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10 Things Kids Want From Their Parents

If you ask your kids what they want from you, they might say ice cream for dinner, the new toy that just came out, or a late curfew. But if you look under all that surface stuff, you will see that your children want a lot more than just that new video game. And if you really listen to what your kids wants, you will find that their wants are actually interactions and support that they need from you.

1) Give Me Firm and Kind Limits: Setting limits and holding firm to them with consistency shows that you care. Limits actually make a child feel loved, and limits provide security for a child too. So stick to your rules and your boundaries, be firm to your limits, but do so in a kind and compassionate way.

2) Model Behavior You Want Me To Do: Children will do as you do. Children learn by watching you. If you yell at them, they will yell at others. If you criticize them, they will think less of themselves and will criticize others. If you treat your child with respect, they will treat you and others with respect. If you model compassion for others, they will have compassion for others too. If you hold firm to your limits, you are teaching them to hold firm to their limits (which is so important when they start getting peer pressure). If you look for the good in them, they will look for the good in themselves, others, and the world.

3) Talk With Me: Parents do a lot of talking at their children (ie. “Put your shoes away”, “Make good choices”, “Study hard”, “Be kind”). But kids want you to talk with them, not at them. There are two ways you can practice this: 1) Instead of speaking in commands, ask open ended questions to get your child thinking and/or to start a conversation. Instead of “Put your shoes away” say “Where do your shoes belong?” Instead of “study hard” say “What do you need to do to get the grade you want out of this class?” And 2) Talk to your child about your day (keep it age appropriate). Ask for their advice, have them teach you something. Talking with our children instead of at them, gives them a sense of value.

4) Listen To Me: Sometimes our kids just want to be listened to without our judgement or opinion. You don’t have to solve all your child’s problems and you don’t have to share all your wisdom with them. Sometimes our children just want some empathy. They just want to feel heard and understood.

5) Accept Me For Me: Stop comparing your child to their siblings, friends, or your friend Suzy from book clubs kids. Celebrate and respect your child’s differences.

6) Let Me Make Mistakes: Mistakes are a wonderful learning tool. Give your child the space to make mistakes and learn from them when they are young and the consequences are much smaller, as compared to when they’re adults and the consequences are bigger. When given the opportunity to make mistakes, children become resilient, they become problem solvers, and they build their self esteem. These things will all greatly benefit their future.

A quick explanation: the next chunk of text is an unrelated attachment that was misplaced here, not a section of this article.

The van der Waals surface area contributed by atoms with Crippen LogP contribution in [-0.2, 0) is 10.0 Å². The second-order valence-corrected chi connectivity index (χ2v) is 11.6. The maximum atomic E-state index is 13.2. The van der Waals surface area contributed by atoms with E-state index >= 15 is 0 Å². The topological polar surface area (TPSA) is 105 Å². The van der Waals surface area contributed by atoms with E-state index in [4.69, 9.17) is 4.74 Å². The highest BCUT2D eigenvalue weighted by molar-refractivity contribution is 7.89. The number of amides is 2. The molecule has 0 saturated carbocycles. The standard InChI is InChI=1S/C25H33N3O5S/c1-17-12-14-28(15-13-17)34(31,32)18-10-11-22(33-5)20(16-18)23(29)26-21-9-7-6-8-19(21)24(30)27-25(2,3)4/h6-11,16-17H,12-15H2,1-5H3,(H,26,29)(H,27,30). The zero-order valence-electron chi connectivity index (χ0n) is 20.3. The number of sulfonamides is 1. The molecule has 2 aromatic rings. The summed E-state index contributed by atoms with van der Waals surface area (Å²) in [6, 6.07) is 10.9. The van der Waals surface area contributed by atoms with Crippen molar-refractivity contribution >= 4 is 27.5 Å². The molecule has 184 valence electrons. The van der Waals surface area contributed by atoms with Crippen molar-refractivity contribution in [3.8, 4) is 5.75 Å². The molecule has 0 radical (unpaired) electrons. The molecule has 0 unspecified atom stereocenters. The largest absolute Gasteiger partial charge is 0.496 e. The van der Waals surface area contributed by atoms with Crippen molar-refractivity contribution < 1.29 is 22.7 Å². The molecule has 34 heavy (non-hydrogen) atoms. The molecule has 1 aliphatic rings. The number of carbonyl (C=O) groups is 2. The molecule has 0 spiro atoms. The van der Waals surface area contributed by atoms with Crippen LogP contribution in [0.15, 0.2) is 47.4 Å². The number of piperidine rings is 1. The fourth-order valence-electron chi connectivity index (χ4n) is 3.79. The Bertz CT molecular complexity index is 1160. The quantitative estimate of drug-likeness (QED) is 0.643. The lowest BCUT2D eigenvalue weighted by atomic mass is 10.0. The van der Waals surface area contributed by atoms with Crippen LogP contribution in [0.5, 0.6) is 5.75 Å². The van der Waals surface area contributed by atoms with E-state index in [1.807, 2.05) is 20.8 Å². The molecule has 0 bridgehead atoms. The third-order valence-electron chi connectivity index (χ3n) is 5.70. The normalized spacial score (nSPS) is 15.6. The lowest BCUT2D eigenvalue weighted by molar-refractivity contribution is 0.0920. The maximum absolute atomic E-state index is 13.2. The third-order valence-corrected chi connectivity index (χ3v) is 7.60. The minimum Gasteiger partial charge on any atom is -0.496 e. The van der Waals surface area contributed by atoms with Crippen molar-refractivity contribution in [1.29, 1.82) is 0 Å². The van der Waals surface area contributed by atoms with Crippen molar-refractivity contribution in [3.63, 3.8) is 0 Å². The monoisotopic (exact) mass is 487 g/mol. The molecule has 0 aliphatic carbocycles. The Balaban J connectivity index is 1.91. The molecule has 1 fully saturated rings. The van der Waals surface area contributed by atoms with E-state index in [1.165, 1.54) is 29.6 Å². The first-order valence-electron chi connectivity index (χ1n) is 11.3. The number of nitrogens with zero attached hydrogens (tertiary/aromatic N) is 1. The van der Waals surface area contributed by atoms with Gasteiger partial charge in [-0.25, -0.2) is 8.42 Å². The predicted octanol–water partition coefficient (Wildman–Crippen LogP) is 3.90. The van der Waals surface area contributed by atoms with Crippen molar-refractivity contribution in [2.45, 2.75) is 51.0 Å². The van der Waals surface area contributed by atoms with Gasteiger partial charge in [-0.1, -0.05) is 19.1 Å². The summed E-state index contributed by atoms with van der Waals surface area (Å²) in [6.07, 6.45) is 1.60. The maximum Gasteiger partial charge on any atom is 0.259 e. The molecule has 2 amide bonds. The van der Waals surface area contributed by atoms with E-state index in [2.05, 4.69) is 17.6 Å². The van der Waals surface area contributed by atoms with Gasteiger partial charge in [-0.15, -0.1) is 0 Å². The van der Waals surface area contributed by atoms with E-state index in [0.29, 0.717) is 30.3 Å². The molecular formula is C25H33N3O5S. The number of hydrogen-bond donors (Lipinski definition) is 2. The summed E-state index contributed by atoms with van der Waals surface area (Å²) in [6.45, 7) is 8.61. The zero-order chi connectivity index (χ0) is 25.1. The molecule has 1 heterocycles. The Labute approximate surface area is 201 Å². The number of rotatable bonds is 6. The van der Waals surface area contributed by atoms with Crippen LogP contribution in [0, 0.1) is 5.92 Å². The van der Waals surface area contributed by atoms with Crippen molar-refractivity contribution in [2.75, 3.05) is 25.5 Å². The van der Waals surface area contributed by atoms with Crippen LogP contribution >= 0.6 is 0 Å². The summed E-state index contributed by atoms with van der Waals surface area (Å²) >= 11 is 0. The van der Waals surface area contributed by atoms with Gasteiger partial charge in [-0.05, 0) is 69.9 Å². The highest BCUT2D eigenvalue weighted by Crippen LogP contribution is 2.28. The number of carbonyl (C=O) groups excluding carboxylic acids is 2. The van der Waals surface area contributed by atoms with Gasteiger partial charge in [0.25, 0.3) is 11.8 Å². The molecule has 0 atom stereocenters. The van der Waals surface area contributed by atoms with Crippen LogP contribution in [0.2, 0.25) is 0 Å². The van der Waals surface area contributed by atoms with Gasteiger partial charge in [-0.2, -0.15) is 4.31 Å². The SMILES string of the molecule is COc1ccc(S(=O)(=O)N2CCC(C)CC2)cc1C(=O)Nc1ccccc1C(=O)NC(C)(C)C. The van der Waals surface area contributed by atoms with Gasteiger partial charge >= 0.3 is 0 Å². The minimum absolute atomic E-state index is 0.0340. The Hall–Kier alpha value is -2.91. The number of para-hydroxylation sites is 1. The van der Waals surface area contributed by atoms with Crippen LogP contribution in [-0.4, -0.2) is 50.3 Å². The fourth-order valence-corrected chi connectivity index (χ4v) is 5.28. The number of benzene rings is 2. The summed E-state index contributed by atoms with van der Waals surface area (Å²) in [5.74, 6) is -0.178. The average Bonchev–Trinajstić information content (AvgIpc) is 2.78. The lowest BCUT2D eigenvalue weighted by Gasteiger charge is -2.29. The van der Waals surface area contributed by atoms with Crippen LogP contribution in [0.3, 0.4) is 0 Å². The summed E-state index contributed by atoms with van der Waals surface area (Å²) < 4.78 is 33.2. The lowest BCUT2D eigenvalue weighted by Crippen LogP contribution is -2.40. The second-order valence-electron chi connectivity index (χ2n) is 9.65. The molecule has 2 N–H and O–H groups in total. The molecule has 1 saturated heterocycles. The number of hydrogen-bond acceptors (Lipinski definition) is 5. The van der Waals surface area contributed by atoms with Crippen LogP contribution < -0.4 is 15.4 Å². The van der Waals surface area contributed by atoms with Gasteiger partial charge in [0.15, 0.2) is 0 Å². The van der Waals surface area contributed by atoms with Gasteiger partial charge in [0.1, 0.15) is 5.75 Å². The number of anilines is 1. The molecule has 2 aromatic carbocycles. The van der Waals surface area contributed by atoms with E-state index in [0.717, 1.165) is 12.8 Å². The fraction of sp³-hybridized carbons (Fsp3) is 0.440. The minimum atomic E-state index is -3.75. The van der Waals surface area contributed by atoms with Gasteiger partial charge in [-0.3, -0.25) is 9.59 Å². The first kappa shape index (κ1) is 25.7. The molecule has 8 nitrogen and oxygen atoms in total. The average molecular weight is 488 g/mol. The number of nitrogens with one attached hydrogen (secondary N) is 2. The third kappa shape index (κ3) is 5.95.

7) Give Me Choices/Allow Me To Make My Own Choices: Give your child a lot of practice making choices, because when they go out into the world, they are going to be faced with choices every day. They need practice now, so they are prepared as adults.

8) Trust Me: Trust your child not only to learn from their mistakes and to make good choices, but also trust that your child’s intentions are good. Your child isn’t a bad child. You did not raise a bad child. You are raising a child who is learning. A child who is learning how to get their needs met (the need to feel loved, valued, accepted, heard, powerful, etc.). Even when your child misbehaves, trust that their intent isn’t to be bad, but to fill their needs.

9) Spend Quality Time With Me: There is nothing children want more than to spend quality time with you. Yes, even your teenager who sighs at the thought of hanging out with her parents. So put down your phone, turn off the tv, and focus all of your attention on your child. Maybe it’s a nightly walk around the neighborhood or a weekly lunch date. Do this consistently and you will see your relationship improve as well as your child’s behavior improve.

10) Encourage Me: Instead of offering a simple praise like “good boy/girl” or “great job”, be specific in your encouragement, and keep the focus on what your child did or might be feeling, not how you’re feeling. (ie. Instead of “Good job for sharing with your sister” say “I noticed how you shared with your sister and you two were having a lot of fun playing together” or instead of “You won the game! I’m so proud of you!” say “Wow! You worked so hard practicing for that game and you won! You should feel proud of yourself”). When you’re specific in what you encourage, you are reinforcing that behavior or quality in your child.

XO, Kacie

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